Simply Red has developed a bad case of the blues, but frontman Mick Hucknall is delighted.
"I've noticed that on the last Simply Red record (2007's 'Stay') ... I could really hear a kind of change in the musical style that I seem to be wanting to go in," Hucknall said in a recent interview.
Specifically, it was the kind of late 1950s pre-Motown sounds the musician had first heard in the 1970s when, as a teenager, he picked up on the work of legendary blues singer Bobby "Blue" Bland.
The immediate result is 'Red Sings Blue', Hucknall's solo tribute to Bland being released this week on Rhino records. That, says Hucknall, is just the beginning.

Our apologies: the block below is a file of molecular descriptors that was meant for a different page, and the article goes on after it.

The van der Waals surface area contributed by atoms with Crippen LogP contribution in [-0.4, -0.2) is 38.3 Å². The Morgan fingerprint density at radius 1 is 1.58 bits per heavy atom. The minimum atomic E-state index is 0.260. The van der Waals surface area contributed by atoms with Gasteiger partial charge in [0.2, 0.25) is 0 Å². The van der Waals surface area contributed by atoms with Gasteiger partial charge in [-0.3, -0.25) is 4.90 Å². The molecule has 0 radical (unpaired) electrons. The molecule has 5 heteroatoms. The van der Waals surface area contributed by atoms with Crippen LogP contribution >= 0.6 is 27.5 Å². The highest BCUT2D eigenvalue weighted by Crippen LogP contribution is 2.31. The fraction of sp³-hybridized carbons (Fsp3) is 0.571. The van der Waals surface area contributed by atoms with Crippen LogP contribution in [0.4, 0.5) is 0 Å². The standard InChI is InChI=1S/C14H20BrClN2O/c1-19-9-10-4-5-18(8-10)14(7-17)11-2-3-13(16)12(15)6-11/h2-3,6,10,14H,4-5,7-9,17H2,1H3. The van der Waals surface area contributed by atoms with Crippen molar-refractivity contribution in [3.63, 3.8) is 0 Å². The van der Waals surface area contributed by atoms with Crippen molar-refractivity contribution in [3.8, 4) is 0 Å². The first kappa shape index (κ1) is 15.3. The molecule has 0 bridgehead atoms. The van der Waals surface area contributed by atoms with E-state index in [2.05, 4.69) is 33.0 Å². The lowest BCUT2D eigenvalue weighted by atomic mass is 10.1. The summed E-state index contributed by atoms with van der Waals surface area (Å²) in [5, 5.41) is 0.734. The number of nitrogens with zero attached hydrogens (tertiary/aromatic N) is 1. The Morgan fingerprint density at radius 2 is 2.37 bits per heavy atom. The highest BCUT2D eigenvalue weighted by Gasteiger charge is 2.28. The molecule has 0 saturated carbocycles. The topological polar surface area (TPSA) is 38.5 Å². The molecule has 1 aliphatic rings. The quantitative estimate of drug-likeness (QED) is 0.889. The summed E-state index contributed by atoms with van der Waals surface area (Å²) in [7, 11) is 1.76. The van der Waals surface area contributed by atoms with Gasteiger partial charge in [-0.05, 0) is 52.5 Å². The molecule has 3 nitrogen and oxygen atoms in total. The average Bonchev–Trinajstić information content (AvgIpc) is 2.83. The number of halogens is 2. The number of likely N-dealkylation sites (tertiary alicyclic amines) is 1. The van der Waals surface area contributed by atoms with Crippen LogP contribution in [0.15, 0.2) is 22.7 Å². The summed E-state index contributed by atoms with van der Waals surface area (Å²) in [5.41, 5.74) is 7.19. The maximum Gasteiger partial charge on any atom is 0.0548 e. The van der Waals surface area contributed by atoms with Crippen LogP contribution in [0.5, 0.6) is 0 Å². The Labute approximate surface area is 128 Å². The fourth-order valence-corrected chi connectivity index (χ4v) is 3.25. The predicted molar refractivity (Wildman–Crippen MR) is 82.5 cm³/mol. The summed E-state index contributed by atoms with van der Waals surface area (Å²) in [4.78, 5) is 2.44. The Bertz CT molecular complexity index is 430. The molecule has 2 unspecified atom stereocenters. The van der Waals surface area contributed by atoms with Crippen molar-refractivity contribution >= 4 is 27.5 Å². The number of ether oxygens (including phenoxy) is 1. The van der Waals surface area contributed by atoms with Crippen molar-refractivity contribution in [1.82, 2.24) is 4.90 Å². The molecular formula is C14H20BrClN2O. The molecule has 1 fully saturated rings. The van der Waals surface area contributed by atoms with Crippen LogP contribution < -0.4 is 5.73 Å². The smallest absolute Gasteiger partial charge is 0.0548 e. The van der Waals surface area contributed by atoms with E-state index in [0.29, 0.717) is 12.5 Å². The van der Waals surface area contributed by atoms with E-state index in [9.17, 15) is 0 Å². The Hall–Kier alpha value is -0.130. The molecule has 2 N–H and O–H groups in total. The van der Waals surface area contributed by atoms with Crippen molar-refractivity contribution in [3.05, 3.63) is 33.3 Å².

As has been rumoured, Hucknall said the band will retire the name Simply Red after a tour next year. But the group will not break up - instead, it will call itself Hucknall and change musical styles to the kind of more soulful sound he says Bland inspired in him all those years ago.
"I don't feel I could do that under the name Simply Red," he said.
In the meantime, Hucknall said he hoped the tribute record would expose a larger audience to Bland's work on songs like 'Farther Up The Road', 'I Pity The Fool' and 'Poverty'.
Although he said he did not know much about Simply Red until Hucknall nervously approached him with his finished effort, Bland said his son was already a fan.
"I'm a fan now too," Bland said. "It's a great honour for him to single me out like this."